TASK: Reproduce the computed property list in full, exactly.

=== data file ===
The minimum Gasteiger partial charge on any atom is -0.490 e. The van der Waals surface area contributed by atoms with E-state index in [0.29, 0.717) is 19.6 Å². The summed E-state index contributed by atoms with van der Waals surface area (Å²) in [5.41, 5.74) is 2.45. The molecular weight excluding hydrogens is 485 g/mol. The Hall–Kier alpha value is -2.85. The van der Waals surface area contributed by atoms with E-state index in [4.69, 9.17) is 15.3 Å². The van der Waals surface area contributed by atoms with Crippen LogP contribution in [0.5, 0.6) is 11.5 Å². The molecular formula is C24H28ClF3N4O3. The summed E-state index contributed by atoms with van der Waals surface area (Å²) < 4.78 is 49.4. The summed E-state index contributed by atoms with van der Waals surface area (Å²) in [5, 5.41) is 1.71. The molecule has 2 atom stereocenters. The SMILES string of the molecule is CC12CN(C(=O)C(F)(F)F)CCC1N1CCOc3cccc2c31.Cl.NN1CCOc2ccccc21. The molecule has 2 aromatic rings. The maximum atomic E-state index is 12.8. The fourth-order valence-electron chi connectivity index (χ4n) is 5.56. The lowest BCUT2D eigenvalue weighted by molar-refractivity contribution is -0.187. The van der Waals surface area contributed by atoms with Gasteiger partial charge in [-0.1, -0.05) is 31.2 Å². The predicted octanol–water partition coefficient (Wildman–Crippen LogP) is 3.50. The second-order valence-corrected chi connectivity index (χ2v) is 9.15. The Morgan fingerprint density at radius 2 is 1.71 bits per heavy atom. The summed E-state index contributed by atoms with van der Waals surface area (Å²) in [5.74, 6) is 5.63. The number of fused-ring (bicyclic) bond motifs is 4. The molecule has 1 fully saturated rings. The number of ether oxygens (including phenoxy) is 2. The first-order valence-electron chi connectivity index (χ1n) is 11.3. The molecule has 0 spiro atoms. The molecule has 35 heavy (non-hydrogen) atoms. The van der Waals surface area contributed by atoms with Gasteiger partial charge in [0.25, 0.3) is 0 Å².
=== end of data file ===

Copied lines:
The minimum Gasteiger partial charge on any atom is -0.490 e. The van der Waals surface area contributed by atoms with E-state index in [0.29, 0.717) is 19.6 Å². The summed E-state index contributed by atoms with van der Waals surface area (Å²) in [5.41, 5.74) is 2.45. The molecular weight excluding hydrogens is 485 g/mol. The Hall–Kier alpha value is -2.85. The van der Waals surface area contributed by atoms with E-state index in [4.69, 9.17) is 15.3 Å². The van der Waals surface area contributed by atoms with Crippen LogP contribution in [0.5, 0.6) is 11.5 Å². The molecular formula is C24H28ClF3N4O3. The summed E-state index contributed by atoms with van der Waals surface area (Å²) < 4.78 is 49.4. The summed E-state index contributed by atoms with van der Waals surface area (Å²) in [5, 5.41) is 1.71. The molecule has 2 atom stereocenters. The SMILES string of the molecule is CC12CN(C(=O)C(F)(F)F)CCC1N1CCOc3cccc2c31.Cl.NN1CCOc2ccccc21. The molecule has 2 aromatic rings. The maximum atomic E-state index is 12.8. The fourth-order valence-electron chi connectivity index (χ4n) is 5.56. The lowest BCUT2D eigenvalue weighted by molar-refractivity contribution is -0.187. The van der Waals surface area contributed by atoms with Gasteiger partial charge in [-0.1, -0.05) is 31.2 Å². The predicted octanol–water partition coefficient (Wildman–Crippen LogP) is 3.50. The second-order valence-corrected chi connectivity index (χ2v) is 9.15. The Morgan fingerprint density at radius 2 is 1.71 bits per heavy atom. The summed E-state index contributed by atoms with van der Waals surface area (Å²) in [5.74, 6) is 5.63. The number of fused-ring (bicyclic) bond motifs is 4. The molecule has 1 fully saturated rings. The number of ether oxygens (including phenoxy) is 2. The first-order valence-electron chi connectivity index (χ1n) is 11.3. The molecule has 0 spiro atoms. The molecule has 35 heavy (non-hydrogen) atoms. The van der Waals surface area contributed by atoms with Gasteiger partial charge in [0.25, 0.3) is 0 Å².